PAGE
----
# Jane Street Puzzle, April 2022: Almost Magic

*almost magic*squares using distinct numbers with minimum sum.

For the purposes of this puzzle, define a magic square to be a 3-by-3 grid of positive integers for which the rows, columns, and two diagonals all have the same sum.

An almost magic square is, well, almost a magic square. It differs from a magic square in that the 8 sums may differ from each other by at most 1.

For this puzzle, place distinct positive integers into the empty grid above such that each of four bold-outlined 3-by-3 regions is an almost magic square. Your goal is to do so in a way that minimizes the overall sum of the integers you use.

This problem can be solved by integer linear programming, using, for example, mip-python.

For each square $k$ (numbered from top to bottom) and for each $i, j$ coordinates, we define an integer variable $x_{i, j, k}$. Since there are overlaps between the squares, we equalize the variables in the same region:

```
from mip import *
import itertools
m, x = Model(), {}
for k, i, j in itertools.product(range(4), range(3), range(3)):
if (i, j, k) in [(0, 0, 1), (1, 0, 1)]:
x[i, j, k] = x[i + 1, 2, 0]
elif (i, j, k) in [(0, 1, 2), (0, 2, 2)]:
x[i, j, k] = x[2, j - 1, 0]
elif (i, j, k) in [(0, 0, 3), (1, 0, 3)]:
x[i, j, k] = x[i + 1, 2, 2]
elif (i, j, k) in [(0, 1, 3), (0, 2, 3)]:
x[i, j, k] = x[2, j - 1, 1]
else:
x[i, j, k] = m.add_var(var_type=mip.INTEGER, name=f"x{i}{j}{k}")
m += x[i, j, k] >= 1
```

Then, we make sure that two variables $x, y$ refering to distinct cases are different. To do this, we introduce a binary variable $e$ with the following constraints: $$x \geq y + 1 - M\times e$$ $$y \geq x + 1 - M\times (1 - e)$$ With $M$ a big constant (considered as infinity). Depending on the value of $e$, these constraints reduce to:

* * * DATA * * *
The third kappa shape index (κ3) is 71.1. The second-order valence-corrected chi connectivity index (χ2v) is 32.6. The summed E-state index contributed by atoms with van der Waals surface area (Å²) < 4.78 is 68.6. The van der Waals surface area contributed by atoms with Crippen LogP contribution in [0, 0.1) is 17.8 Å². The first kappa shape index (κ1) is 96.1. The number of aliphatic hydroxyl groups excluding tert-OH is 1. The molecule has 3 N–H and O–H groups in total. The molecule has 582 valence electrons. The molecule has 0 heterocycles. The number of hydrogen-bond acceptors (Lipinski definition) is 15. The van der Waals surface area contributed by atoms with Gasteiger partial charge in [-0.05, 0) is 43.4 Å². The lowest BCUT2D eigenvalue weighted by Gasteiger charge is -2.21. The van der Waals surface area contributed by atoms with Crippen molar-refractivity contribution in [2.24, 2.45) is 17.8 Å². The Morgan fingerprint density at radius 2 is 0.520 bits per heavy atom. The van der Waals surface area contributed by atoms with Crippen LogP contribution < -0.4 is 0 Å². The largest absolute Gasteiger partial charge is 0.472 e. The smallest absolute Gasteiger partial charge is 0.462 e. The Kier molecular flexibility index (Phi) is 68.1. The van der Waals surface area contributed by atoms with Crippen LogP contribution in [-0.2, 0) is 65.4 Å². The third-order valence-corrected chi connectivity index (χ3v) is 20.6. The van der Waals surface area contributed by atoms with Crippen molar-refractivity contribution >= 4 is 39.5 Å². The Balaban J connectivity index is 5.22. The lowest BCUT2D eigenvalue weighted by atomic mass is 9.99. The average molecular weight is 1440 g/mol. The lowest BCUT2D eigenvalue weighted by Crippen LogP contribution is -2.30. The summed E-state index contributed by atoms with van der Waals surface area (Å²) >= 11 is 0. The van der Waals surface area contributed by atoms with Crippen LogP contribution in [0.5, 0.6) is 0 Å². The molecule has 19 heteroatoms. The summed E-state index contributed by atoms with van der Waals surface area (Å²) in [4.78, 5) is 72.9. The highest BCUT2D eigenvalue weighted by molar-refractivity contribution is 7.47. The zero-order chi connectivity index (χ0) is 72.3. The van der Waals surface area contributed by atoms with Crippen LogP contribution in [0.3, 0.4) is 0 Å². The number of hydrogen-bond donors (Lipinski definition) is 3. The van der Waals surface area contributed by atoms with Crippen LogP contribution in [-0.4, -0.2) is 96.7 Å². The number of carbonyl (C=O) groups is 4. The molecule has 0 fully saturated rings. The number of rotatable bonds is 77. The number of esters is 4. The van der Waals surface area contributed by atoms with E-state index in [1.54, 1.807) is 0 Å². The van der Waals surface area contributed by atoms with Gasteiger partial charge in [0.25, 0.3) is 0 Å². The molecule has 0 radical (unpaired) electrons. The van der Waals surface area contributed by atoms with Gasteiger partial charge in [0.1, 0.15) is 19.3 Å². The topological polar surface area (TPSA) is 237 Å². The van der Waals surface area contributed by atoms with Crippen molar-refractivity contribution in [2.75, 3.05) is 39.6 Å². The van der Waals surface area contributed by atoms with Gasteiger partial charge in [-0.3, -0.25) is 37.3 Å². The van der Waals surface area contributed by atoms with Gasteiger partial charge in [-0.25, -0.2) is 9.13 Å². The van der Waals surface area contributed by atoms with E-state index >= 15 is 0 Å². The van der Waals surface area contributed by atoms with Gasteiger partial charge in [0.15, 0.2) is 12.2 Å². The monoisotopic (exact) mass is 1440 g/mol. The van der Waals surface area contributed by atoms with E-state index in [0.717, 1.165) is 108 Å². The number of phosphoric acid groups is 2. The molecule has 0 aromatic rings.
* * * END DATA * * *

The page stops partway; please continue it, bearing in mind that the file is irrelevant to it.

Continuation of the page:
- if $e = 0$: $x \geq y + 1$ (the other constraint $x \geq -\infty$ being useless)
- if $e = 1$: $y \geq x + 1$

Therefore those equations indeed ensure that $x, y$ are distinct.

```
e = {}
for i1, j1, k1 in itertools.product(range(3), range(3), range(4)):
for i2, j2, k2 in itertools.product(range(3), range(3), range(k1 + 1)):
if (i1, j1, k1) != (i2, j2, k2) and x[i1, j1, k1].name != x[i2, j2, k2].name:
e[i1, j1, k1, i2, j2, k2] = m.add_var(var_type=mip.BINARY, name=f"e{i1}{j1}{k1}{i2}{j2}{k2}")
m += x[i1, j1, k1] >= 1 + x[i2, j2, k2] - e[i1, j1, k1, i2, j2, k2]*150
m += x[i2, j2, k2] >= 1 + x[i1, j1, k1] - (1 - e[i1, j1, k1, i2, j2, k2])*150
```

The "almost magic" property can be enforced by requiring every line, column and diagonal to have the same sum as the first line, $\pm$ 1:

```
def pm(c, l, e): # add constraint c = l +/- 1
global m
m += c <= l + e
m += c >= l - (1 - e)
for k in range(4):
e[k] = m.add_var(var_type=mip.BINARY, name=f"e{k}")
l = x[0, 0, k] + x[0, 1, k] + x[0, 2, k] # first line
for i in range(3):
if i != 0:
pm(x[i, 0, k] + x[i, 1, k] + x[i, 2, k], l, e[k])
pm(x[0, i, k] + x[1, i, k] + x[2, i, k], l, e[k])
pm(x[0, 0, k] + x[1, 1, k] + x[2, 2, k], l, e[k])
pm(x[0, 2, k] + x[1, 1, k] + x[2, 0, k], l, e[k])
```

Let's check the size of the model:

```
print(f"Number of variables: {len(m.vars)}")
print(f"Number of constraints: {len(m.constrs)}")
```

Finally, let's optimize the sum:

```
m.objective = minimize(xsum(x[i, j, k] for i, j, k in itertools.product(range(3), range(3), range(4))))
m.verbose = 0
m.optimize(max_seconds=1200)
```

Here's the computed solution, for each square:

```
for k in range(4):
for i in range(3):
for j in range(3):
print(f"{x[i, j, k].x}", end=" ")
print()
print()
print(f"Sum of integers: {m.objective_value}")
```

It turns out that this is an optimal solution, even though mip could not prove it in a reasonable time.

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